The Myrtle Beach Pelicans closed out their first half with a 36-34 record, 7.5 games behind the division champion Salem Red Sox. The Pelicans had the best ERA in the Carolina League but they also had the worst batting average. Half of their bullpen was promoted to Tennessee by the end of May and their best hitter, Ian Happ, joined the Smokies at the All-Star break. That’s not necessarily a recipe for a repeat of last year’s Mills Cup Championship.
But I think the odds, as of today, are in their favor to get back to the playoffs.
Going into the second half, the Pelicans knew that their starting pitching would be the hallmark for their team. Starters Trevor Clifton, Zach Hedges, Erick Leal, Jake Stinnett, and Jonathan Martinez have kept the scores low and have kept the Pelicans in most games. However, the pitching has been up and down so far in the second half as rain is playing havoc with the daily schedule. They’ve had to play several seven-inning double headers due to the rainouts, which throws off the routines of the starters. Only Leal seems unfaze by the weather 12 games into the second half.
The hitting, an obvious first-half weakness, is better but it still needs improvement. New players David Bote (.303) and Ian Rice (.302 w/4 HRs in ten days) have come in and done very well in place of Happ. The two hitters at the top of the lineup, Rashad Crawford and Charcer Burks, struggled to get it going early. Crawford is at .239 for the season and Burks is at .228.
However, Crawford is hitting .364 in July and kind of reminds me of Dexter Fowler. As he goes, so go the Pelicans. The Cubs’ top prospect, Gleyber Torres, is hitting at a .304 clip in the second half. Manager Buddy Bailey dropped Torres to third after Happ left and inserted Burks and Crawford at the top of the order. Rice slid in behind them in the cleanup spot and the Pelicans have won four of six this month. Things look promising.
In spite of the promotions, the bullpen has stabilized with Ryan McNeil in the closer role and the improved performances of James Pugliese and Jordan Minch. Pedro Araujo was promoted from low-A and has not allowed a run yet this year between South Bend and Myrtle Beach.
The Pelicans are currently 7-7 and sit in second place, just 1/2 game out of first in their four team division in the second half. But, you’re about to hear one of the strangest things in baseball in the next paragraph.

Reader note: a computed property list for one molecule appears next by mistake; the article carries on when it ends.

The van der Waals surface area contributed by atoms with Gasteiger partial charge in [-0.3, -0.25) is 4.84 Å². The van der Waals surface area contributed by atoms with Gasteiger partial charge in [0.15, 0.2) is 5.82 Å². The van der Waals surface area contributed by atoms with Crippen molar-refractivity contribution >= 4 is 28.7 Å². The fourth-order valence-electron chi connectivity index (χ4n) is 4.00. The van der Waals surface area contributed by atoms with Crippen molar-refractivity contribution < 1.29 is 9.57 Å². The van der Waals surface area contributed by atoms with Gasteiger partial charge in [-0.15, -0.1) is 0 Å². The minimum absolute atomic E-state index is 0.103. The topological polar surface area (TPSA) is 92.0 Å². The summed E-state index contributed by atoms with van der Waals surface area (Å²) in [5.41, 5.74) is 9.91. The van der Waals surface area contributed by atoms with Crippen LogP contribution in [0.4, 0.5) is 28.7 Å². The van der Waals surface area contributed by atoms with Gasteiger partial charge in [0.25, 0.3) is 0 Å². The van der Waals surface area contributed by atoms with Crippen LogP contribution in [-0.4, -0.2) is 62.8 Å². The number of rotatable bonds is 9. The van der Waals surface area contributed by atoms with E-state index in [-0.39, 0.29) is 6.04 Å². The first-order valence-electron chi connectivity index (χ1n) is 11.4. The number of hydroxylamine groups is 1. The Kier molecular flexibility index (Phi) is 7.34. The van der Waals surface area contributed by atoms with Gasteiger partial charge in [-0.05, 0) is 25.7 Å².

The Road to the Playoffs
The Carolina League has some of the wackiest playoff rules in all of minor league baseball. Like most of the other class A leagues, the division winners in each half qualify for the playoffs. That’s not abnormal. What is strange is how they determine the wild cards at the end of the season.
If the team that won the first half title also wins the second half title, the wild card for the playoffs is determined by the next team with the best overall record for the year. The Pelicans, currently at 41-41 for the season, have an 8.5 game lead over Winston Salem (34-49) for that spot.
For the Pelicans to hold their lead, and to actually get into the playoffs, they are going to need two things in the second half. One is an improved weather outlook. This will stabilize the starting rotation in their daily routines. The second thing they’re going to need is some hitting. I do not think there going to be too many more promotions of position players to Myrtle Beach. Eloy Jimenez is not gonna be walking through that door. PJ Higgins is not gonna be walking through that door and neither will Carlos Sepulveda.
The current hitters on the Pelicans are going to have to be the ones who get it done. Crawford, Burks, Jason Vosler, Jeffrey Baez, Andrew Ely, and Daniel Spingola are going to have to step it up at the plate. That doesn’t mean home runs. They just need to get hits and get on base and to keep the train moving every night.
The Professional Development Contract (PDC) between the Cubs and the Pelicans expires at the end of this year. In the past two weeks, South Bend and Eugene have had both their PDCs extended. I would expect the same to happen to Myrtle Beach in the next month. The only thing that could stand in the way of the deal would be the number of rainouts. I really can’t see the Cubs going to the California League for Class A baseball. It’s too hot and it’s a noted hitter’s league, a place where young pitchers struggle. At the same time, Myrtle Beach has bent over backwards to accommodate the franchise’s every wish the past two years. It seems like a done deal to me that the Cubs stay in Carolina.